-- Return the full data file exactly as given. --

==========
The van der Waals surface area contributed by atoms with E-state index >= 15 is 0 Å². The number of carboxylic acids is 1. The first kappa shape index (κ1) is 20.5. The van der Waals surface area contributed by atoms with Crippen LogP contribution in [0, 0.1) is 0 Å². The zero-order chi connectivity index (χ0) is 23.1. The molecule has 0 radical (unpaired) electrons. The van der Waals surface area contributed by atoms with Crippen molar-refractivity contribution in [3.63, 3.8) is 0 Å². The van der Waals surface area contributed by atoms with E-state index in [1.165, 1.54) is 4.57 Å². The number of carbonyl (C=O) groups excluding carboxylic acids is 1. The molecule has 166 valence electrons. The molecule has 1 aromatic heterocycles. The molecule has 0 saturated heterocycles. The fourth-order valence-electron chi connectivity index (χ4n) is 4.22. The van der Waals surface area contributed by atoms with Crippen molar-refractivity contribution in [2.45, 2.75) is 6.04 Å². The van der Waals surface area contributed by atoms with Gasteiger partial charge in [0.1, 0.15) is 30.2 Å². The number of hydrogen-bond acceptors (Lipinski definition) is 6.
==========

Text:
The van der Waals surface area contributed by atoms with E-state index >= 15 is 0 Å². The number of carboxylic acids is 1. The first kappa shape index (κ1) is 20.5. The van der Waals surface area contributed by atoms with Crippen LogP contribution in [0, 0.1) is 0 Å². The zero-order chi connectivity index (χ0) is 23.1. The molecule has 0 radical (unpaired) electrons. The van der Waals surface area contributed by atoms with Crippen molar-refractivity contribution in [3.63, 3.8) is 0 Å². The van der Waals surface area contributed by atoms with E-state index in [1.165, 1.54) is 4.57 Å². The number of carbonyl (C=O) groups excluding carboxylic acids is 1. The molecule has 166 valence electrons. The molecule has 1 aromatic heterocycles. The molecule has 0 saturated heterocycles. The fourth-order valence-electron chi connectivity index (χ4n) is 4.22. The van der Waals surface area contributed by atoms with Crippen molar-refractivity contribution in [2.45, 2.75) is 6.04 Å². The van der Waals surface area contributed by atoms with Gasteiger partial charge in [0.1, 0.15) is 30.2 Å². The number of hydrogen-bond acceptors (Lipinski definition) is 6.